On March 20, 2020, the Trump administration began providing temporary relief on federal student loans in response to the COVID-19 pandemic. The deadly virus wreaked havoc on the United States’ economy. As a result, The office of Federal Student Aid suspended loan payments, stopped collecting on defaulted loans, and eliminated the interest rate.

A week later the Coronavirus Aid, Relief, and Economic Security Act (CARES Act) became law. The CARES Act provided for the relief measures through Sept. 30, 2020. Throughout the remainder of Donald Trump’s time in office, the COVID-19 emergency relief measures were extended.

During his campaign, Joe Biden promised widespread student loan forgiveness. Approximately 43.5 million Americans are on the hook for $1.76 trillion in student loan debt and they would surely welcome assistance from Uncle Sam. On Aug. 24, 2022, President Biden announced a three-part student loan forgiveness plan to eliminate student loan debt, lower monthly payments, and make college more affordable. The details of this plan can be found here.

Biden Student Loan Debt Plan

Biden’s plan was met with both cheers and opposition. Supporters of wide-scale forgiveness say student loan cancellation could stimulate the economy by freeing up the cash flow of millions allowing them to start businesses, purchase homes, and much more. Loan forgiveness is widely supported by the public on a bipartisan basis according to multiple studies.

The plan for forgiveness was halted as lawsuits mounted. Pacific Legal Foundation filed a federal lawsuit claiming, “It’s flagrantly illegal for the executive branch to create a $500 billion program by press release and without statutory authority or even the basic notice and comment procedure for new regulations.” Other opponents of student loan forgiveness stated that it is unconstitutional and that the President is overstepping his bounds. Another argument is that the student loan providers will lose revenue, which would adversely impact the states where they are based. Finally, some believe it will inevitably lead to greater divisions among Americans, as those who paid their loans may feel snubbed.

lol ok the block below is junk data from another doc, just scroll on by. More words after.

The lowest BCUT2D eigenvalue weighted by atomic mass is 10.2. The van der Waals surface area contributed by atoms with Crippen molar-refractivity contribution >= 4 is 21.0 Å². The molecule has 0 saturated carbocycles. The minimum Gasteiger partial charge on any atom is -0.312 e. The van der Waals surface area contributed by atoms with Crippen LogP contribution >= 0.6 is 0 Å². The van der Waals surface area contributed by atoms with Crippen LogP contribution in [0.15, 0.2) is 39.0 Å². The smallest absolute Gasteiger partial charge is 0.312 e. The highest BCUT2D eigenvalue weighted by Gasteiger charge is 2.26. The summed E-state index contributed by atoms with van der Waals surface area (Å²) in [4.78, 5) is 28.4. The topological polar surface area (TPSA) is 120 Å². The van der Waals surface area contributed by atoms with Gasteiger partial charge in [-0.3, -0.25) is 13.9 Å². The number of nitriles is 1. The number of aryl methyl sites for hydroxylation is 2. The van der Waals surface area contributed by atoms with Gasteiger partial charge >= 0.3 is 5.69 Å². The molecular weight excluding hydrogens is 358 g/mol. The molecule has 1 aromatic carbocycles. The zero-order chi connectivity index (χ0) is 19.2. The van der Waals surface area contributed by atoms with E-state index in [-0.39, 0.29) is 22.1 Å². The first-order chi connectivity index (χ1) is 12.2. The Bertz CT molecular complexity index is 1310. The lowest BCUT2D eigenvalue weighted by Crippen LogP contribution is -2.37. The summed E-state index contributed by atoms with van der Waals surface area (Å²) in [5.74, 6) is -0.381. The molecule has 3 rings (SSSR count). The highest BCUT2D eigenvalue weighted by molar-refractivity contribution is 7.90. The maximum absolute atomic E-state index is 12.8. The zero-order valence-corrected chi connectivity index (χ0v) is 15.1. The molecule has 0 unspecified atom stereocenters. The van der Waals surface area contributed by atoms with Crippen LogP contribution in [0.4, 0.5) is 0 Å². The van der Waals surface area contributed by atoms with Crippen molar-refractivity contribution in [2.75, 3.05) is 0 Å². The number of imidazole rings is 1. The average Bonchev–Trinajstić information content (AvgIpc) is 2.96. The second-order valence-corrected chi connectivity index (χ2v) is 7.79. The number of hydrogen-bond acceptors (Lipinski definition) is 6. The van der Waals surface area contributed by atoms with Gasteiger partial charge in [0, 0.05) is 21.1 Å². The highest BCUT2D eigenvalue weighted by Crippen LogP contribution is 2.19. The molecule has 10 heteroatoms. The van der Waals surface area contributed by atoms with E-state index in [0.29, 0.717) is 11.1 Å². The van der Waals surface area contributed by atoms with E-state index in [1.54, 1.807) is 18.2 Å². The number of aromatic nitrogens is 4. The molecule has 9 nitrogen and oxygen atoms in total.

In February 2023, the Supreme Court heard oral arguments from both sides. As of this writing, the country is waiting on their decision, which is expected in the summer of 2023. In the meantime, the White House has extended the pause on student loan payments. Ultimately, it is set to end 60 days after the debt forgiveness has been unblocked or June 30th (whichever comes first).

Borrowers need to be prepared either way. Between now and when the decision is made, borrowers may consider consolidating the loans or refinancing to a private lender. The forgiveness is only for federal loans. As we approach the Supreme Court decision, borrowers who still hold student loans should also make sure they are prepared to start making payments again in late summer or early fall. For those who haven’t made payments for a few years, this could have a significant budget impact.

If you work with a Savant advisor and have questions about your student loans, please feel free to contact your advisor to discuss your options as part of your overall financial plans.

Author Prince OwusuMensah Financial Planner

Prince earned a bachelor’s degree in applied economics from Virginia Tech. He is a member of the Financial Planning Association and the Association of African American Financial Advisors.

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